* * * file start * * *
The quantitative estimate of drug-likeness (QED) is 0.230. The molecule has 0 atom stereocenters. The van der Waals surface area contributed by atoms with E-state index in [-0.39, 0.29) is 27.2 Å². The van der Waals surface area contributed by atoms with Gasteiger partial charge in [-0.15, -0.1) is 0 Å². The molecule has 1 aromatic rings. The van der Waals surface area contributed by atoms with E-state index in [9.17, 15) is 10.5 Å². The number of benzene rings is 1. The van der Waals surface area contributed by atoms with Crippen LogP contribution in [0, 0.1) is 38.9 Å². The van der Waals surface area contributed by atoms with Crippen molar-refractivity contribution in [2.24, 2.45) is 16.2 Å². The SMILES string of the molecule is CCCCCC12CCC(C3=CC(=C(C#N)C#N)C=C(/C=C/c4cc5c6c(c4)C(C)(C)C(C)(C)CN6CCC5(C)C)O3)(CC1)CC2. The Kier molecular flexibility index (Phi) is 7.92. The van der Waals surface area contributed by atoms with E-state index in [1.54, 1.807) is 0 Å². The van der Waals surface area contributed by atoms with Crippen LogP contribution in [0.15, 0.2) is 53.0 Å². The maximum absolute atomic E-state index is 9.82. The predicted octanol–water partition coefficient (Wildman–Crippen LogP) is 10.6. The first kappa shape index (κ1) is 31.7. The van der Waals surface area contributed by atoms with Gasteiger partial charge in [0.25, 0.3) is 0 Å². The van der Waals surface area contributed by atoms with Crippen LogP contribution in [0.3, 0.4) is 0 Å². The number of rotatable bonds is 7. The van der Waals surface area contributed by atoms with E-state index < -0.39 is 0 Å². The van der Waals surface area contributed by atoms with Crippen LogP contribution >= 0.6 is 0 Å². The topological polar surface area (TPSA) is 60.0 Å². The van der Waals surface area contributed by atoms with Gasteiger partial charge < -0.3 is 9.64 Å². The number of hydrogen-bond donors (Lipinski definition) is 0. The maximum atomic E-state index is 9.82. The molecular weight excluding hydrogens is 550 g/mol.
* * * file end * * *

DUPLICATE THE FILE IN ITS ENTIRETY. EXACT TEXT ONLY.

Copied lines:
The quantitative estimate of drug-likeness (QED) is 0.230. The molecule has 0 atom stereocenters. The van der Waals surface area contributed by atoms with E-state index in [-0.39, 0.29) is 27.2 Å². The van der Waals surface area contributed by atoms with Gasteiger partial charge in [-0.15, -0.1) is 0 Å². The molecule has 1 aromatic rings. The van der Waals surface area contributed by atoms with E-state index in [9.17, 15) is 10.5 Å². The number of benzene rings is 1. The van der Waals surface area contributed by atoms with Crippen LogP contribution in [0, 0.1) is 38.9 Å². The van der Waals surface area contributed by atoms with Crippen molar-refractivity contribution in [2.24, 2.45) is 16.2 Å². The SMILES string of the molecule is CCCCCC12CCC(C3=CC(=C(C#N)C#N)C=C(/C=C/c4cc5c6c(c4)C(C)(C)C(C)(C)CN6CCC5(C)C)O3)(CC1)CC2. The Kier molecular flexibility index (Phi) is 7.92. The van der Waals surface area contributed by atoms with E-state index in [1.54, 1.807) is 0 Å². The van der Waals surface area contributed by atoms with Crippen LogP contribution in [0.15, 0.2) is 53.0 Å². The maximum absolute atomic E-state index is 9.82. The predicted octanol–water partition coefficient (Wildman–Crippen LogP) is 10.6. The first kappa shape index (κ1) is 31.7. The van der Waals surface area contributed by atoms with Gasteiger partial charge in [0.25, 0.3) is 0 Å². The van der Waals surface area contributed by atoms with Crippen LogP contribution in [0.3, 0.4) is 0 Å². The number of rotatable bonds is 7. The van der Waals surface area contributed by atoms with E-state index < -0.39 is 0 Å². The van der Waals surface area contributed by atoms with Crippen LogP contribution >= 0.6 is 0 Å². The topological polar surface area (TPSA) is 60.0 Å². The van der Waals surface area contributed by atoms with Gasteiger partial charge < -0.3 is 9.64 Å². The number of hydrogen-bond donors (Lipinski definition) is 0. The maximum atomic E-state index is 9.82. The molecular weight excluding hydrogens is 550 g/mol.